The epitaphs in New England’s graveyards tell many tales. Carved into the chiseled stone are stories of people who lived long rich lives and babies who breathed only hours; lives tragically cut short by accident or misfortune and lives that grew weary.
Such a one was Roswell Stowell who died Dec. 2, 1875, age 60, in Chesterfield, N.H. His epitaph reads,
Let no one stand behind my grave,
Now that I am called to rest,
Nor shed a tear that I am gone,
For what I need is rest.
Rest from the weary load of care,
Rest from the wearing pain:
For Death shall ever be to me
An everlasting gain.
I know the road was bright and fair
Or once it seemed to be.
But it has changed so much of late,
It has few charms for me.
Mary Fowler probably wouldn’t have appreciated her epitaph upon her death at age 24 in Milford, Conn.
Molly tho’ pleasant in her day
Was suddenly seized and went away
How soon she’s ripe, how soon she’s rotten
Laid in her grave and soon forgotten.
Capt. E. Griffin, 1767, Madison, Conn., lies under this verse on his tombstone:
The Boreas’ blasts and Boistrous waves
Have tost me too and fro
In spite of both, by God’s decree
I harbor here below.
While I do now At Anchor ride
With many of our Fleet
Yet once again I must set Sail
My Admiral Christ to meet.
Another ship captain, Augustus N. Littlefield, who died at 75 in 1878 in Newport, R.I., had something else to boast about. His tombstone reads,
An experienced and careful master
Mariner who never made a call upon
Underwriters for any loss.
Ephraim Wales Bull, who developed the Concord grape, received no rewards for his effort — something his epitaph reflects:
Ephraim Wales Bull
The originator of the Concord Grape
Born in Boston March 4, 1806
Died in Concord September 26, 1895
He sowed, others reaped.
One epitaph in a Boston burying ground recounts the patriotic career of a Son of Liberty:
Here lies buried in a
Stone Grave 10 feet deep
Capt Daniel Malcom Mercht
Who departed this Life
October 23d 1769
Aged 44 Years.
A true son of Liberty
A Friend to the Publick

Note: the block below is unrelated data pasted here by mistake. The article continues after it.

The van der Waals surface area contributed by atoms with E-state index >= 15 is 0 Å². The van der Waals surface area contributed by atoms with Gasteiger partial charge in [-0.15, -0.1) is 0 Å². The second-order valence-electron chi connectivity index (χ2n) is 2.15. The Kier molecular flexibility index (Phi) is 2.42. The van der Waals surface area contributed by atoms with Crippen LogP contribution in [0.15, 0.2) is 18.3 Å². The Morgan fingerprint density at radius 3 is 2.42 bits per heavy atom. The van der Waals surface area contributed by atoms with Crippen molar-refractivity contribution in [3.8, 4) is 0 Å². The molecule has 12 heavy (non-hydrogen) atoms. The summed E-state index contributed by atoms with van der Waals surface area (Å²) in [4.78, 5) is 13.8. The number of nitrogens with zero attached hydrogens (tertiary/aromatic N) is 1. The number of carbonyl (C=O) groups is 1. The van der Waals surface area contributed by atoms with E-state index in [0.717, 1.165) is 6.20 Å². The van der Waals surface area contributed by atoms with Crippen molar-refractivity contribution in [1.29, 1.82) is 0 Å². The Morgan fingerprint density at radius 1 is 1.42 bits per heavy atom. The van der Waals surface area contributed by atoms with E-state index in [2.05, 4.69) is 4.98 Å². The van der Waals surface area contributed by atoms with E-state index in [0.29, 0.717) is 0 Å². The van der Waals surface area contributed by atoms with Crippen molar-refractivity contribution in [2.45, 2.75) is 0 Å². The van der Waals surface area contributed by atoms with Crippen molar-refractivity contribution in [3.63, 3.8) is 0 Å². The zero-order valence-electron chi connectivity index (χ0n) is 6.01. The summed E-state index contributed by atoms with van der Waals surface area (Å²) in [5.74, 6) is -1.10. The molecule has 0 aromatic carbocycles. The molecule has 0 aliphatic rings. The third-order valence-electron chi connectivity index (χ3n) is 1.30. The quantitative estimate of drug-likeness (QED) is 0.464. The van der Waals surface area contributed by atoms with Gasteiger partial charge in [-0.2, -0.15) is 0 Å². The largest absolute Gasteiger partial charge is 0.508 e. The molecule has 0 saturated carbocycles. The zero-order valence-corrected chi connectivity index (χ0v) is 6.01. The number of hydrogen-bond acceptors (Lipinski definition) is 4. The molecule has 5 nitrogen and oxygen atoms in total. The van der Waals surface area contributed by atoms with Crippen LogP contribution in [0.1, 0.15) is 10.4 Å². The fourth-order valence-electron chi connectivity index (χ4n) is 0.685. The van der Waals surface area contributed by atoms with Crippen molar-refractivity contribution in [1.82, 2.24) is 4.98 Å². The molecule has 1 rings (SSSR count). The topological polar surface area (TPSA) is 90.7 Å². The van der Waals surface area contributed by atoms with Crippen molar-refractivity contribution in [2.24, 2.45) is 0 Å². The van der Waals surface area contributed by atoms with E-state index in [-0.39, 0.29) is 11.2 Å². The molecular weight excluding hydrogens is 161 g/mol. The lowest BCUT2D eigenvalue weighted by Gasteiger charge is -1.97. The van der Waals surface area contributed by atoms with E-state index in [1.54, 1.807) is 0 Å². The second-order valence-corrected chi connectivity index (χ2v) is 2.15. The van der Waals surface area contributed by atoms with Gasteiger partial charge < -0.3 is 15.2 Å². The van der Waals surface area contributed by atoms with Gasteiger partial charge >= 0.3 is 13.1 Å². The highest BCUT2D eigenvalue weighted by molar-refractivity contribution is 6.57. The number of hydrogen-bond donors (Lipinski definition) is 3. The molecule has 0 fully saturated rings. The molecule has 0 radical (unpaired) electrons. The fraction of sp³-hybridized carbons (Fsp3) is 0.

An Enemy to oppression
And one of the foremost
In opposing the Revenue Acts
This epitaph is an artifact of the baby boom that populated the colonies:
Here lies the body of Mrs. Mary wife
Of Dea. John Buel Esq. She died
Nov. 4 1768 AEtat. 90
Having had 13 children
410 Total. 336 survived her.
And in Duxbury, Mass, a gravestone reads:
Feb. 25, 1865
87 years, 11 mo.
The Chisel can’t help her any.
Score-settling epitaphs were not uncommon. In Boston, one gravestone reads:
Here lies ye body of
Mrs. Ammey Hunt wife of
Mr. Benjamin Hunt
Who died Nov. 26, 1769
Aged 40 years.
A sister of Sarah Lucas lieth here,
Whom I did love most Dear,
And now her Soul hath took its Flight
And bid her Spightful Foes good Night.
The many, many infants who died young sometimes inspired whimsical commentary:
Ezra Thayer Jackson died after 25 days in Plymouth, Mass., in 1783.
What did the Little hasty sojourner
Find so forbidding & disgustful in
Our upper World to occasion its
In Manchester, Vt., a stone marked the grave of three children who died in 1821, 1823 and 1824:
Here in the dust 3 babes we
Sleep by our Father here
our Mother Brothers
Sisters dear have left us
alone to moulder here.
This epitaph was reported in Lincoln, Maine:
Sacred to the Memory of Mr
Jared Bates who Died Aug. the 6th
His Widow aged 24 who mourns
as one who can be comforted lives
at 7 Elm street this village
and possesses every qualification for a good wife.
Before the American Revolution, epitaphs modeled after the medieval Edward the Black Prince’s were common. They said, essentially, “I may be dead, but you will be too.”
One such example is the tombstone of Daniel Noyes, who died in Newbury, Mass., on March 15, 1716 at the age of 42:
As you were, so was I
God did call and I did dy
Now Children all whos name is Noyes
Make Jesus Christ
Your only choyes.
Read more old New England epitaphs here.
With thanks to Over Their Dead Bodies, Yankee Epitaphs & History, by Thomas C. Mann & Janet Greene. This story was updated in 2019.